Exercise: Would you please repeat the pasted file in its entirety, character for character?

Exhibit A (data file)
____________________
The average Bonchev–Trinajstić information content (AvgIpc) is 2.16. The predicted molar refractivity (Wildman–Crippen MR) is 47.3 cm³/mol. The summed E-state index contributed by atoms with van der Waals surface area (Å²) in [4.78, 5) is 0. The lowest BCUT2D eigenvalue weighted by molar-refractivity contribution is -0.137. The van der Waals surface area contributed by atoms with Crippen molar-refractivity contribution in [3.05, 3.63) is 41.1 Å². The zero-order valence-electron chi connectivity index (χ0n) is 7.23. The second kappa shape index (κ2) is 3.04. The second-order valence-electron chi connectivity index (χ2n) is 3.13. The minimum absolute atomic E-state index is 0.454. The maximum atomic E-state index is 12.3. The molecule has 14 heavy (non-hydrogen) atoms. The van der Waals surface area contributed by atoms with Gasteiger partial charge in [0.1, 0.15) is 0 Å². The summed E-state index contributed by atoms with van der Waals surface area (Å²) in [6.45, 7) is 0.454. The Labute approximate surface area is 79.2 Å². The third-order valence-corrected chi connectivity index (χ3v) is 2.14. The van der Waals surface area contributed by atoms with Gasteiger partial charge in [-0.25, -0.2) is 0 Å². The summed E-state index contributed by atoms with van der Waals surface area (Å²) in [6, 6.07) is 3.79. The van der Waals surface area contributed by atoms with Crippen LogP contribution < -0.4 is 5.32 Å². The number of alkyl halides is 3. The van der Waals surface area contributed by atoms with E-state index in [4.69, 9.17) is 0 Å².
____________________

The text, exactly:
The average Bonchev–Trinajstić information content (AvgIpc) is 2.16. The predicted molar refractivity (Wildman–Crippen MR) is 47.3 cm³/mol. The summed E-state index contributed by atoms with van der Waals surface area (Å²) in [4.78, 5) is 0. The lowest BCUT2D eigenvalue weighted by molar-refractivity contribution is -0.137. The van der Waals surface area contributed by atoms with Crippen molar-refractivity contribution in [3.05, 3.63) is 41.1 Å². The zero-order valence-electron chi connectivity index (χ0n) is 7.23. The second kappa shape index (κ2) is 3.04. The second-order valence-electron chi connectivity index (χ2n) is 3.13. The minimum absolute atomic E-state index is 0.454. The maximum atomic E-state index is 12.3. The molecule has 14 heavy (non-hydrogen) atoms. The van der Waals surface area contributed by atoms with Gasteiger partial charge in [0.1, 0.15) is 0 Å². The summed E-state index contributed by atoms with van der Waals surface area (Å²) in [6.45, 7) is 0.454. The Labute approximate surface area is 79.2 Å². The third-order valence-corrected chi connectivity index (χ3v) is 2.14. The van der Waals surface area contributed by atoms with Gasteiger partial charge in [-0.25, -0.2) is 0 Å². The summed E-state index contributed by atoms with van der Waals surface area (Å²) in [6, 6.07) is 3.79. The van der Waals surface area contributed by atoms with Crippen LogP contribution < -0.4 is 5.32 Å². The number of alkyl halides is 3. The van der Waals surface area contributed by atoms with E-state index in [4.69, 9.17) is 0 Å².